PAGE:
Three hundred one day-old mixed sexes broiler (Arbor-Acres) were divided in to five treatment groups of 60 birds each and randomly assigned to five treatment diets. The experiment was carried out in 42 days. Each treatment group was further sub-divided into two replicates of 30 birds per replicate. The chicks were fed with the starter diet (2850 Kcal ME/kg, 22.4% CP as fresh matter basis) for the first three weeks of the experiment. Consequently, they were fed on grower diet (2900 Kcal ME/kg, 20.2% CP as fresh matter basis) during the period of 3-5 weeks of the experiment. Meanwhile the finisher diet (3000 Kcal ME/kg, 18% CP as fresh matter carried out until the end of the experiment. The control group was given to the birds with out any additions. For other groups (T2, T3, T4 and T5) which are made by adding 0.1% formic acid, 0.2% propionic acid, 0.3% synergistic of formic and propionic acids and finally commercial product (Biotronic) in there respective order. Biotronic composed from mixture of formic and propionic by this way:

Formic 17.4%.
Ammonium formate 14.1%.
Propionic 12.4%.
Ammonium propionate 8.4%.
Filled material


The ingredient and the chemical composition of the diets presented in Table 1. They were analyzed using AOAC (1996) procedure. Feed and water were provided ad libitum during the experiment.

A photo period of 24 h/d in 4 weeks and 16 h/d in 4-6 weeks was maintained. Average body weight, body weight gain, feed intake, feed conversion ratio were recorded weekly. Mortality was recorded throughout of the experiment. At the end of the experiment the birds were 6 week old. They were slaughtered by cutting the throat and the jugular vein with a sharp knife near the first virtibrum. From each of the replicates 12 birds/group, were picked for eviscerating to calculate the dressing percent without edible giblets (heart, liver and gizzard) after recording their weight.

Data was analyzed using the General Linear Model procedure of SAS (SAS, Institute, 2002). Means were compared by the Duncan’s multiple range test at 5% probability (Steel and Torrie, 1980).


The effects of single and synergistic organic acids (formic and propionic acid) on broiler performance are presented in Table 2.

Table 1:

Composition of experimental diets in different periods of the experiment

*Premix: (1%) provided the following (per kg of complete diets), 1400IU Vit. A, 3000 IU Vit. D3, 50mg Vit. E,4mg Vit. K, 3mg Vit. B6, 6 mg Vit. B12, 60 mg niacin, 20 mg pantothenic acid, 0.2 mg folic acid,150 mg choline, 4.8 mg Ca, 3.18 mg P,100 mg Mn, 50 mg Fe, 80 mg Zn, 10 mg Cu, 0.25 mg Co, 1.5 mg Iodine.

At the end of the 6 weeks, average live weight and daily live gains differed significantly (p<0.05) between treatments. The highest live weight gain (2445.4 gm) was recorded for T3 which involves 0.2% propionic acid. This is followed by T2 (2424.9 gm), T5 (2378.6 gm), T4 (2375.8 gm). The control group T1 resisted 2186.8 gm of weight. These results do not agree with Izat et al. (1990) which indicated that added formic acid at the level 1% causes a decrease in live weight gain and so the case with Cave (1984) when he noticed the same reduction with 3% dose of propionic acid in the diet.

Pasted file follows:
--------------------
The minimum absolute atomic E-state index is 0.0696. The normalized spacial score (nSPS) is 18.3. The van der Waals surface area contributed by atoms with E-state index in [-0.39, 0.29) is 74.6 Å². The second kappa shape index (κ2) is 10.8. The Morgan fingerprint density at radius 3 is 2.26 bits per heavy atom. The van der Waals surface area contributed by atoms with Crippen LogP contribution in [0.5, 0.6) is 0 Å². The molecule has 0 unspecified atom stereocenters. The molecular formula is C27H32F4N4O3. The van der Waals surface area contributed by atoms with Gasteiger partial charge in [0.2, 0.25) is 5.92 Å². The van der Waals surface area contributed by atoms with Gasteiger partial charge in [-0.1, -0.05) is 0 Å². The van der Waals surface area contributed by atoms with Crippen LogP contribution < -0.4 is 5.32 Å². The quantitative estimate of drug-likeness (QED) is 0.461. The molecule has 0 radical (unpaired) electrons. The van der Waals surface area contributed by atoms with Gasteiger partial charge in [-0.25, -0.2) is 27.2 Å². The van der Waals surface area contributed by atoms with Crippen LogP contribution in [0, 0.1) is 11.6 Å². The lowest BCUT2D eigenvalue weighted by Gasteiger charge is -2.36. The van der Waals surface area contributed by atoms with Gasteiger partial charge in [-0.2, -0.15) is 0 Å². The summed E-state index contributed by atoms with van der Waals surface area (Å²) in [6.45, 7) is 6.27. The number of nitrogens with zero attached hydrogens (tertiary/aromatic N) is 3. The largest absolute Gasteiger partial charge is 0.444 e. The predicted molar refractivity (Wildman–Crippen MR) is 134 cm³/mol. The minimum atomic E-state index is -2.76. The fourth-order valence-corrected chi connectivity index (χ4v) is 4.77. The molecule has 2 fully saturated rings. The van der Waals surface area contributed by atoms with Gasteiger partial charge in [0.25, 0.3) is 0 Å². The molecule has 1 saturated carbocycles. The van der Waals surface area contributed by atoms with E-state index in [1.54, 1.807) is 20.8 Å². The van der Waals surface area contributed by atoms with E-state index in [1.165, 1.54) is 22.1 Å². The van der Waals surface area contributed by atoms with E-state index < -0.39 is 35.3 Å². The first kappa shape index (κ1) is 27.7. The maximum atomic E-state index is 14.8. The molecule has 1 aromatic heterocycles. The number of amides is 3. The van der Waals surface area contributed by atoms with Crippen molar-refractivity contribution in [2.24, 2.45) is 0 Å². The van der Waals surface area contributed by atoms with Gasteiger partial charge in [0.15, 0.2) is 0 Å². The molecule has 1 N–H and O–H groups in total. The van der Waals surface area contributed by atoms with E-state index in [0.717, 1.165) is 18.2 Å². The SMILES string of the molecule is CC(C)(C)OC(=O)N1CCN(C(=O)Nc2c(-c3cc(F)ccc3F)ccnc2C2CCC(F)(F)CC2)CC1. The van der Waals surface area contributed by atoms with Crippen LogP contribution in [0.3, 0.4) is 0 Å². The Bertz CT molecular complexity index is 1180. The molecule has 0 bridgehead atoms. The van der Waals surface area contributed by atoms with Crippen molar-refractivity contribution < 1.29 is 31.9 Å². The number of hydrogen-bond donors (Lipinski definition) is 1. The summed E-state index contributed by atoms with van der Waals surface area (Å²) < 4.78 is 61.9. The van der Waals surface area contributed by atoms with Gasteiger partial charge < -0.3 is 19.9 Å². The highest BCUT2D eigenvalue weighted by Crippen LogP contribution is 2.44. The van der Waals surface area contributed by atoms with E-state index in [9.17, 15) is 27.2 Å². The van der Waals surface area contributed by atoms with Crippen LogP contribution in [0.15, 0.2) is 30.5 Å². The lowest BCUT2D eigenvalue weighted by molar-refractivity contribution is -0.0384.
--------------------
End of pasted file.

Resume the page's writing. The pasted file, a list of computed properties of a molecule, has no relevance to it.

In this trial, the addition of acid (formic, propionic single or synergistic and Biotronic) to the diet resulted in broiler greater weights during the experimental period when compared with the control group, but no significant difference between treatments on any of the performance variable. The results obtained from the present study are in agreement with the results obtained by (Miller, 1987), who suggested that when chicks were housed in a clean environment organic acids or antibiotic supplementation were of no effect on performance. Several investigators reported that organic acids have positive effect on broiler body weight gain and feed conversion rate. This improvement was due to a decrease in the number of coliforms and E-coli in small intestine without any effect on intestinal pH (Izat et al., 1990). Thompson and Hinton (1997) observed a decrease in the amount of lactic acid in the crop when the concentrations of formic and propionic acids were increased, which suggested a decrease in lactic acid bacteria. This could be an explanation for the lower counts of lactobacillus spp. in the ileum of the crop exposed to the acidified litter.

Table 2:

the effect of single and synergistic organic acid (formic and propionic acids) on broiler performance

p<0.05 (abc) mean values with different superscript within arrow differ significantly.

Table 3:

The effect of adding organic acids (formic and propionic acids) on the Microbial balance in gastrointestinal tract

p<0.05 (abcd) mean values with different superscript within arrow differ significantly.

The formation finding agrees with Christian et al. (2004) which indicated that addition acidifiers containing well balanced acid combination can increase the growth of broiler chicken. Thompson and Hinton (1997) reported that the inclusion of formic and propionic acids in the form of Bio- add to the feed of hens made no difference to the pH of the intestinal tract, but resulted in high concentration of these acids in the crop contents, where bactericidal for Salmonella serotype Enteritis indicated that bird given organic acids were heavier than in treatment group.

Table 3 shows the effect of organic acids addition (formic and propionic) on the microbial balance in gastrointestinal tract. These results indicate that the addition of organic acids cause the reduction of total bacterial counts in different parts of the digestive tract; and also agree with the results of Al-Kassie and Abd-AL-Aljaleel, (2007) who used Galli acid and obtained a reduction in the total bacterial count in the crop, small intestine and caecae. The results are also in agreement with the results of Gauthier (2005) who suggested that the addition of organic acids cause a reduction of the bacteria in the colon. Total bacterial counts which are considered a sensitive bacteria for acidic media, have no such decreasing effects on the lactic acid bacteria which they cause a reduction in the pH.